Just too much to swallow
Watching the first half hour or so of “Maneater,” a thinking woman may find herself grinding her teeth so angrily that, should she be of a certain age and dental history, she may need a new crown or two.
The Lifetime miniseries, the first half of which premieres Saturday and all of which is based on Gigi Levangie Grazer’s book of the same name, follows the gold-digging adventures of Clarissa (Sarah Chalke) and her entourage of similarly acquisitively romantic pals. There’s Gravy (Judy Greer) who’s entering Year 10 of an affair with a married (though generous) man; Polo (Noureen DeWulf) who is a hypochondriac and unapologetically shallow; and Jennifer (Marla Sokoloff), the sweet-faced rich girl who has the hots for her handyman.
It’s not just that the bubble-rific economics make “Maneater” feel incredibly pre-deluge, or that hating rich women has become such a bore. It’s the idea of mantrap-scheming as narrative vehicle that makes a girl feel so blue. Ah, the sanctity of heterosexual marriage.
Clarissa, we are told, by her inevitable voice-over, owns L.A. -- and watching her swing into some local hot spot with a few winks and waves is supposed to prove this. But alas, she’s over 30; the time when she will have to cede her tiara to some winsome young reality star looms. Also, her daddy is about to stop her allowance. So she decides to get married. That she has no groom, or even a steady since the dashing and dastardly Simon (Paul Leyden) ditched her, is not an issue. Armed with only an iPhone and credit cards, she plans her wedding to the unsuspecting Aaron (Philip Winchester), the latest scion turned producer to roll into town.
Of course, no one is quite who they seem (except maybe Polo and Jennifer) and in between some “Clueless"-type banter and a lot of product placement (the Ivy may be renamed the Vine but Vaseline Aloe Fresh, the show’s “presenter,” is mentioned several times), a tale of lies and deception, of love, betrayal and mind-numbing narcissism unfurls.
In Suzanne Martin’s script, no plotline develops, no character emerges that we haven’t seen before. Clarissa has a zesty, wisdom-dispensing Latina mama (Maria Conchita Alonso) whose tempestuous relationship with Clarissa’s father, serial cheater Teddy (Gregory Harrison), is supposed to explain our little “maneater’s” view of spouse-as-ATM, and a nemesis in the form of witchy publicist Suzee (Garcelle Beauvais-Nilon) with whom she trades sophomoric barbs about sexual desirability and personal virtue.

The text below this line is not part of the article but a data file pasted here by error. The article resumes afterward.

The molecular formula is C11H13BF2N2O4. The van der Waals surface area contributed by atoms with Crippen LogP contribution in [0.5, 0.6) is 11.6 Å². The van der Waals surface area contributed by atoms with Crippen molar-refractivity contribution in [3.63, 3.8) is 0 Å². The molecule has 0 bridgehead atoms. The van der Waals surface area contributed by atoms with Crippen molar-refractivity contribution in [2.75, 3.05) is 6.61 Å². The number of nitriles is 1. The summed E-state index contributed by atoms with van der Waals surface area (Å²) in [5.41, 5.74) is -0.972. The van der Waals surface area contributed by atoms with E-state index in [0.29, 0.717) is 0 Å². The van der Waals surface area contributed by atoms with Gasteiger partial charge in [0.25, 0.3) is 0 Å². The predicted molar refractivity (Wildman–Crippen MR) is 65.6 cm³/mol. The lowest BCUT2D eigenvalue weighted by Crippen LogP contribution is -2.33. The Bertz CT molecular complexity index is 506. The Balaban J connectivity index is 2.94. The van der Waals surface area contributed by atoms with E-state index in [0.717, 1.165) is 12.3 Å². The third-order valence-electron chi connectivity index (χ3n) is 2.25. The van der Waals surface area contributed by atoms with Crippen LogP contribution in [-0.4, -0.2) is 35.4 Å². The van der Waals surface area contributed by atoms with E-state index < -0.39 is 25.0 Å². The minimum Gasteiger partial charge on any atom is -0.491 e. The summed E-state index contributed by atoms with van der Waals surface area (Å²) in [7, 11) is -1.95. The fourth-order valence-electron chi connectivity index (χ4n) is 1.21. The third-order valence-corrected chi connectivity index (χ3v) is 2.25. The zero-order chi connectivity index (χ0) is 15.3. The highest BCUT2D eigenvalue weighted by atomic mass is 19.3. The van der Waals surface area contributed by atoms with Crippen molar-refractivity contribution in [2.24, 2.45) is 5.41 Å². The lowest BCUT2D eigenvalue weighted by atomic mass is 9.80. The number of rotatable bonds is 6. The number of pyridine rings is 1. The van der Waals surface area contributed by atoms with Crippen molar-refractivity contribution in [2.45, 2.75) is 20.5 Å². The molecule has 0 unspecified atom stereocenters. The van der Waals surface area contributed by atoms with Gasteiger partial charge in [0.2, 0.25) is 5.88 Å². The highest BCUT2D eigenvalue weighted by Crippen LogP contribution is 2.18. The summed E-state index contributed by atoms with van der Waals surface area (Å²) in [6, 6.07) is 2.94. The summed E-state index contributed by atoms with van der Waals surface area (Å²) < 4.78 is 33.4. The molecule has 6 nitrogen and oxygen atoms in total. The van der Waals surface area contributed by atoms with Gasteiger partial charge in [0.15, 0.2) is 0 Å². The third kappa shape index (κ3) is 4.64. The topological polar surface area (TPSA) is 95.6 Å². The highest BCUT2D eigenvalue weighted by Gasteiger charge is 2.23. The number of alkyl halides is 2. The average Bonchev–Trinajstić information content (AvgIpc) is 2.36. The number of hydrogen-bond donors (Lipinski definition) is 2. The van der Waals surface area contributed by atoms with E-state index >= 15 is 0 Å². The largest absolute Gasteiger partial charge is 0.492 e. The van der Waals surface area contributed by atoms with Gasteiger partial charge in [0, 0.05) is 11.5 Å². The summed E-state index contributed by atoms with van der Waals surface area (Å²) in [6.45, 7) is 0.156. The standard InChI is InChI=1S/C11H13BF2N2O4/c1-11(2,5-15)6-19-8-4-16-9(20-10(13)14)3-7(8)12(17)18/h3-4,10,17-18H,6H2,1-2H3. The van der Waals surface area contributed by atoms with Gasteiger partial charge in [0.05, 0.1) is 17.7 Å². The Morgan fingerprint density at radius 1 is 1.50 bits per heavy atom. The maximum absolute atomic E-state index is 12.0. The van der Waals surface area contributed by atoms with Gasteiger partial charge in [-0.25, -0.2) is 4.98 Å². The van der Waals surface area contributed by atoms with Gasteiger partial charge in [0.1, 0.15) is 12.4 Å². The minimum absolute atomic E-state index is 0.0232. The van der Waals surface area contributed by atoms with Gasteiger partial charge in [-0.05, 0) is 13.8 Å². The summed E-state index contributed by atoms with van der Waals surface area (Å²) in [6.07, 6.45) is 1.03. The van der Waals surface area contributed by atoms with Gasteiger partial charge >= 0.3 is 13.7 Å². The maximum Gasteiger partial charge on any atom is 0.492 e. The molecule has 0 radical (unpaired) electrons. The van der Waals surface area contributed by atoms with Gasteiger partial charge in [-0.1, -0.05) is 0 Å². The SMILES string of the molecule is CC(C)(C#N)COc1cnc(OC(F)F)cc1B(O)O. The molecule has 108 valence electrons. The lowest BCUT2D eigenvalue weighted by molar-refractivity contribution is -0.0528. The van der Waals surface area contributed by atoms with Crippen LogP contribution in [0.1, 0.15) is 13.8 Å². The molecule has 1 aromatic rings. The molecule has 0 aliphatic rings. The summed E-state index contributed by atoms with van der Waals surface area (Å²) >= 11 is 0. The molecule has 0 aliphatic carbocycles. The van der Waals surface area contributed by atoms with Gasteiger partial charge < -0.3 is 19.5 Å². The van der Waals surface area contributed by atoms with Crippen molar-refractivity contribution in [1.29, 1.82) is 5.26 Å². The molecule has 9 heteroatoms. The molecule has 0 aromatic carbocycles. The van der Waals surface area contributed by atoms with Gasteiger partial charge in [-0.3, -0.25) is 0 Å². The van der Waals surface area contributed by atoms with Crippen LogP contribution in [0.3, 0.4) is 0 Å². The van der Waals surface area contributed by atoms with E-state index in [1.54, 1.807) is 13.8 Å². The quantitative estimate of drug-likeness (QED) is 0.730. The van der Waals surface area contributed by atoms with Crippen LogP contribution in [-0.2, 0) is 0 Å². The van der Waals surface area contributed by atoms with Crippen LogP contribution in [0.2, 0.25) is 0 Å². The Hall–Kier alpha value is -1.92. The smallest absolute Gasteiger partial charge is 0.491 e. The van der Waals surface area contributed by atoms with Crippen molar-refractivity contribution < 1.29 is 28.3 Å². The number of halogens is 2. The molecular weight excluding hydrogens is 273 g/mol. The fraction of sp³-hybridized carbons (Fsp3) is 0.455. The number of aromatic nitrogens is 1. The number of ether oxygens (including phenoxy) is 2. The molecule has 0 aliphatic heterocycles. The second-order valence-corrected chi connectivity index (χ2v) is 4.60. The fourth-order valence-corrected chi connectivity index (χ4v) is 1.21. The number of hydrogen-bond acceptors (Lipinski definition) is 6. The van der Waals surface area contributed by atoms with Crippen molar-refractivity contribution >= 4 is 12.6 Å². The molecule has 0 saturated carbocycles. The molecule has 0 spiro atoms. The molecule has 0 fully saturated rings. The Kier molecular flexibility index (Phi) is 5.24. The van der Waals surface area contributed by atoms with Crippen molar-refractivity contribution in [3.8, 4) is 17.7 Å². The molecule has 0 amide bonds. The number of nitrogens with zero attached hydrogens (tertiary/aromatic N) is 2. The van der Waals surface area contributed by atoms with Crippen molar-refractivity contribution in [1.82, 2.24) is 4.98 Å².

It’s “The Hills” crossed with “The Starter Wife,” which means it has a perfectly ridiculous plot, some occasional snappy dialogue and a very, very good cast. In fact, “Maneater” is almost unforgivably well-acted. Although she is less than believable as a Paris Hilton-esque sleep-around, Chalke (so great in “Scrubs”) uses her throaty laugh and terrific comic timing to make Clarissa, against all odds, likable. Winchester (last seen, often shirtless, in “Crusoe”) has a certain chiseled warmth that makes true love at least a possibility and Greer is a terrific addition to any cast. She even manages to breathe new life into the “he’ll never leave her” trope that was old by the time “When Harry Met Sally . . . " came out on video.
It is exasperating to see both another attempt to recapture that “Sex and the City” magic (hint: dumbing down the women is not a good direction) and another shot at the oh-so-shallow nature of life in L.A. (for the record, although women like Clarissa certainly exist here, they are the dominant species only in chick lit and on television). There is a good old-fashioned morality tale buried deep within the chichi lunches, McMansions and footwear references, and certainly many will consider “Maneater” a guilty pleasure. Still, it’s hard not to wish the story had as much spark as the performances.
When: 9 p.m. Saturday